A pinboard by
Emmanuelle Zoccola

PhD candidate, The University of Queensland


Bacterial infections are a major cause of fish mortality in the aquaculture industry. Most bacteria present in aquatic systems are gram-negative, and their outer layer is composed of a highly variable lipopolysaccharide (LPS) capsule. In mammals, LPS is highly toxic and causes general inflammation with fever and hypotension and can be followed by death. However, fish don't seem to react to LPS in the same way, as they don't show evident signs of disease but still experience mortalities. My work focuses on barramundi, an endemic Australian farmed fish, and I have shown that they lack the typical mammalian receptor for LPS (TLR4), which explains why fish may not react strongly to it. However, we also have evidence that LPS can be used in vaccines for aquaculture, so fish must have another way to recognise LPS. So far, I have identified at least three other LPS receptors in barramundi. These receptors seem to bypass the inflammatory response, while still providing the fish with immune memory (critical for vaccination). Overall, this research helped underline the evolutionary differences between teleost fish and other vertebrates regarding immunity. Moreover, understanding the immune response of fish can improve vaccine design and the health management strategies implemented in a commercial setting.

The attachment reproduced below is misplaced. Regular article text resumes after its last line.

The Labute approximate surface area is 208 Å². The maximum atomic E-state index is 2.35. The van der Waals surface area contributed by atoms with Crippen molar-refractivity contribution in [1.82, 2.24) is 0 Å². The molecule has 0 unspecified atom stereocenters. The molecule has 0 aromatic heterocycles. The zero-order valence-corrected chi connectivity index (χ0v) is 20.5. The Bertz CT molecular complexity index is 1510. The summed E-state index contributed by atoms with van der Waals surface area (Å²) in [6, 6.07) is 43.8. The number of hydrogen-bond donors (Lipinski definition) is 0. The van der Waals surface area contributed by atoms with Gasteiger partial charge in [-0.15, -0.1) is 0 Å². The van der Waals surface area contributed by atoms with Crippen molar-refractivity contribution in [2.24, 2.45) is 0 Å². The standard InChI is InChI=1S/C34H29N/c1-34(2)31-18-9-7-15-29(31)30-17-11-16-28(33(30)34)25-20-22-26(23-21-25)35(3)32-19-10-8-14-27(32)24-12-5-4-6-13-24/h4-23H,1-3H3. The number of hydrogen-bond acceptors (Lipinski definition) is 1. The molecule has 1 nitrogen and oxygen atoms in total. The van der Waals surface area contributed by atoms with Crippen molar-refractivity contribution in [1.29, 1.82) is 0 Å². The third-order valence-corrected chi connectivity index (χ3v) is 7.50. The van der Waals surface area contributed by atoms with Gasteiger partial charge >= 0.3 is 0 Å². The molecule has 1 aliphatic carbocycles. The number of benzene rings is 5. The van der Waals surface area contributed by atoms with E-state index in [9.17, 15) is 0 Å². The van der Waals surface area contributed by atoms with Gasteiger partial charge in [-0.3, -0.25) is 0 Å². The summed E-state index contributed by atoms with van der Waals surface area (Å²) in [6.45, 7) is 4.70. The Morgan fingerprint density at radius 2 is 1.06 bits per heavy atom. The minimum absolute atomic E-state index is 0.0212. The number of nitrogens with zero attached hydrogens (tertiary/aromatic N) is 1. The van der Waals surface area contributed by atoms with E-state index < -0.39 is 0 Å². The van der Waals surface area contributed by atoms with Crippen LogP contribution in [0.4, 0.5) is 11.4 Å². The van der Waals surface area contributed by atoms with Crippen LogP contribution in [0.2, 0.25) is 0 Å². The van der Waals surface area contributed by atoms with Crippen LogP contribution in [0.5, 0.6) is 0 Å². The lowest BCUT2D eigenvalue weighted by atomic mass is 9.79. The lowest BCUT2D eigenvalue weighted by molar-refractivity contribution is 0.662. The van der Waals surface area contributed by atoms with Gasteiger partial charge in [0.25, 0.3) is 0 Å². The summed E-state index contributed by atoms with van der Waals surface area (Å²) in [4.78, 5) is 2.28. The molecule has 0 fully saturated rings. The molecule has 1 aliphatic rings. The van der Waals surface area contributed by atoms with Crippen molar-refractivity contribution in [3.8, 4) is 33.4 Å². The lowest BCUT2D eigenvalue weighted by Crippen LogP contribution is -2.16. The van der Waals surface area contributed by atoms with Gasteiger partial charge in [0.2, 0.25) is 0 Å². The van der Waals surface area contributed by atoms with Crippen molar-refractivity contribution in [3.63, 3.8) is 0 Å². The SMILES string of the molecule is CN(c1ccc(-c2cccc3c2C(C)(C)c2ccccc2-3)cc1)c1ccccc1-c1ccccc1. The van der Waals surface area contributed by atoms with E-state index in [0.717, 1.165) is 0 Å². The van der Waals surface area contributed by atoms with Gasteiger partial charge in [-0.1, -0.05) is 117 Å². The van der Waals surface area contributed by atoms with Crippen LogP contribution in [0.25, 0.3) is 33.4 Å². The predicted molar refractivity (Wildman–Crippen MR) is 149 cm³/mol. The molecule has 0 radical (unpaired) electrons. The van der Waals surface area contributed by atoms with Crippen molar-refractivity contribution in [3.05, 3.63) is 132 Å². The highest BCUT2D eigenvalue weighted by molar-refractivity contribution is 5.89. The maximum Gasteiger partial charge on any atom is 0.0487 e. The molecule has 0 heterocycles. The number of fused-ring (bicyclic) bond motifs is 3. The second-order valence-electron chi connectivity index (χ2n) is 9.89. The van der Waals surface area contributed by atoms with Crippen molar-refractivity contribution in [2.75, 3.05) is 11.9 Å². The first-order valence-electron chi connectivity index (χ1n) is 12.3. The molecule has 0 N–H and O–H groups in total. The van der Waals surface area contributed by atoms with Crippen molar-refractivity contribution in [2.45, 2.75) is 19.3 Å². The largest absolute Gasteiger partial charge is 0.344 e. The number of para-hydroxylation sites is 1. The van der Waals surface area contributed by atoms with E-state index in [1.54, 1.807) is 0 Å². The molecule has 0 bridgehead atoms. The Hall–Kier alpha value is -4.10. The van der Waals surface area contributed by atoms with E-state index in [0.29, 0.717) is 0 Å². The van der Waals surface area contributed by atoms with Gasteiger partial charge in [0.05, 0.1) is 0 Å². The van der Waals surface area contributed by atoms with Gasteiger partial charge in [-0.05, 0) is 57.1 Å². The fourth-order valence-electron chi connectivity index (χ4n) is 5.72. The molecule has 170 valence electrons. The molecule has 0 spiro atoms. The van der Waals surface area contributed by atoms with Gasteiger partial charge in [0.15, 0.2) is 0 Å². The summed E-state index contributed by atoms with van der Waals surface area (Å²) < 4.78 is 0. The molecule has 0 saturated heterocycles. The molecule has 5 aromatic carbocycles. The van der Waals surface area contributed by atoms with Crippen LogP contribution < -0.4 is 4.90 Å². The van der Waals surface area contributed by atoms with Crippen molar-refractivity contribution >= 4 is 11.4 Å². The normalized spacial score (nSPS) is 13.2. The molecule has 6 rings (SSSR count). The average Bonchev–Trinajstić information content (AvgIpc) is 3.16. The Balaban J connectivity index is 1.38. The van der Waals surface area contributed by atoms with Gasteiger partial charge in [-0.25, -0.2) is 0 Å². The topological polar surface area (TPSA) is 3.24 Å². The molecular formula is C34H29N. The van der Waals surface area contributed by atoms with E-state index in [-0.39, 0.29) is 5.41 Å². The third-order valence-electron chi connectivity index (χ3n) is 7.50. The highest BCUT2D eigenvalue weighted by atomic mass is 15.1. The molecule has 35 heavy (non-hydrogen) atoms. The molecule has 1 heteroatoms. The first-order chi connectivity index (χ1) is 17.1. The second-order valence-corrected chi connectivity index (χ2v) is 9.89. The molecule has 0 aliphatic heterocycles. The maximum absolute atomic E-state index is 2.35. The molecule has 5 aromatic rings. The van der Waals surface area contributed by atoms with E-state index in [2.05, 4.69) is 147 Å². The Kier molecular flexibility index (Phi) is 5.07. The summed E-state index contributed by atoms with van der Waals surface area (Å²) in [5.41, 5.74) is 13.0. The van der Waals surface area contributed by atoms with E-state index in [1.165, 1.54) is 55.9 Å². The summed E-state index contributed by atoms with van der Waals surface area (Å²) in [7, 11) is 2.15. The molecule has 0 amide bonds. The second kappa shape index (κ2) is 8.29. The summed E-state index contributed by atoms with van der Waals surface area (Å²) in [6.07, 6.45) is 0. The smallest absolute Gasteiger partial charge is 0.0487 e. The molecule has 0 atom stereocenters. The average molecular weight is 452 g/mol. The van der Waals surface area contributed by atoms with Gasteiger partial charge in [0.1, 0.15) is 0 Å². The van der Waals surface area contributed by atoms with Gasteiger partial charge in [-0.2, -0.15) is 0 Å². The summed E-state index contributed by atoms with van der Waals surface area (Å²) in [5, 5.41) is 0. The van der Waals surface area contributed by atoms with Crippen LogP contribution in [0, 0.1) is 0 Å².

Identification of Barramundi (Lates calcarifer) DC-SCRIPT, a Specific Molecular Marker for Dendritic Cells in Fish.